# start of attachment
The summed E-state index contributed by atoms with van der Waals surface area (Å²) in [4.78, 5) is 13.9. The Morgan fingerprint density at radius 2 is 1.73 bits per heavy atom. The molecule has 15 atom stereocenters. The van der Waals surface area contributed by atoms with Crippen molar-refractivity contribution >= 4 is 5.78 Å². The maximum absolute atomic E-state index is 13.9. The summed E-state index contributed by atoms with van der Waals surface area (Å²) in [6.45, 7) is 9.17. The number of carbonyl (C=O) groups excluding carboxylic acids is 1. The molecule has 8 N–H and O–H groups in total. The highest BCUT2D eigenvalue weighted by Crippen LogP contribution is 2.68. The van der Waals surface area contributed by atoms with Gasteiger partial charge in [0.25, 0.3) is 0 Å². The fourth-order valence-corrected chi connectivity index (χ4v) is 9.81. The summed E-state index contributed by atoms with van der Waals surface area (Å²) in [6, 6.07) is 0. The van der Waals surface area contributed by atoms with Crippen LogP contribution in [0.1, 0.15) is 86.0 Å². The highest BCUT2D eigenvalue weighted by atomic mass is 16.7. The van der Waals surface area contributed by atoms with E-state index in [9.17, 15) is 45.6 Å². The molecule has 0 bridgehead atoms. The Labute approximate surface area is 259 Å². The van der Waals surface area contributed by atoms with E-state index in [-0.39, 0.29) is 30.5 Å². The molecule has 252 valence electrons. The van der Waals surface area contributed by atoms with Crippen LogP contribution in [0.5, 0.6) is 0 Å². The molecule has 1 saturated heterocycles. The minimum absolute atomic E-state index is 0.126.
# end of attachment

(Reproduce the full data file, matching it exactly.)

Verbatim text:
The summed E-state index contributed by atoms with van der Waals surface area (Å²) in [4.78, 5) is 13.9. The Morgan fingerprint density at radius 2 is 1.73 bits per heavy atom. The molecule has 15 atom stereocenters. The van der Waals surface area contributed by atoms with Crippen molar-refractivity contribution >= 4 is 5.78 Å². The maximum absolute atomic E-state index is 13.9. The summed E-state index contributed by atoms with van der Waals surface area (Å²) in [6.45, 7) is 9.17. The number of carbonyl (C=O) groups excluding carboxylic acids is 1. The molecule has 8 N–H and O–H groups in total. The highest BCUT2D eigenvalue weighted by Crippen LogP contribution is 2.68. The van der Waals surface area contributed by atoms with Gasteiger partial charge in [0.25, 0.3) is 0 Å². The fourth-order valence-corrected chi connectivity index (χ4v) is 9.81. The summed E-state index contributed by atoms with van der Waals surface area (Å²) in [6, 6.07) is 0. The van der Waals surface area contributed by atoms with Crippen LogP contribution in [0.1, 0.15) is 86.0 Å². The highest BCUT2D eigenvalue weighted by atomic mass is 16.7. The van der Waals surface area contributed by atoms with E-state index in [9.17, 15) is 45.6 Å². The molecule has 0 bridgehead atoms. The Labute approximate surface area is 259 Å². The van der Waals surface area contributed by atoms with E-state index in [-0.39, 0.29) is 30.5 Å². The molecule has 252 valence electrons. The van der Waals surface area contributed by atoms with Crippen LogP contribution in [0.5, 0.6) is 0 Å². The molecule has 1 saturated heterocycles. The minimum absolute atomic E-state index is 0.126.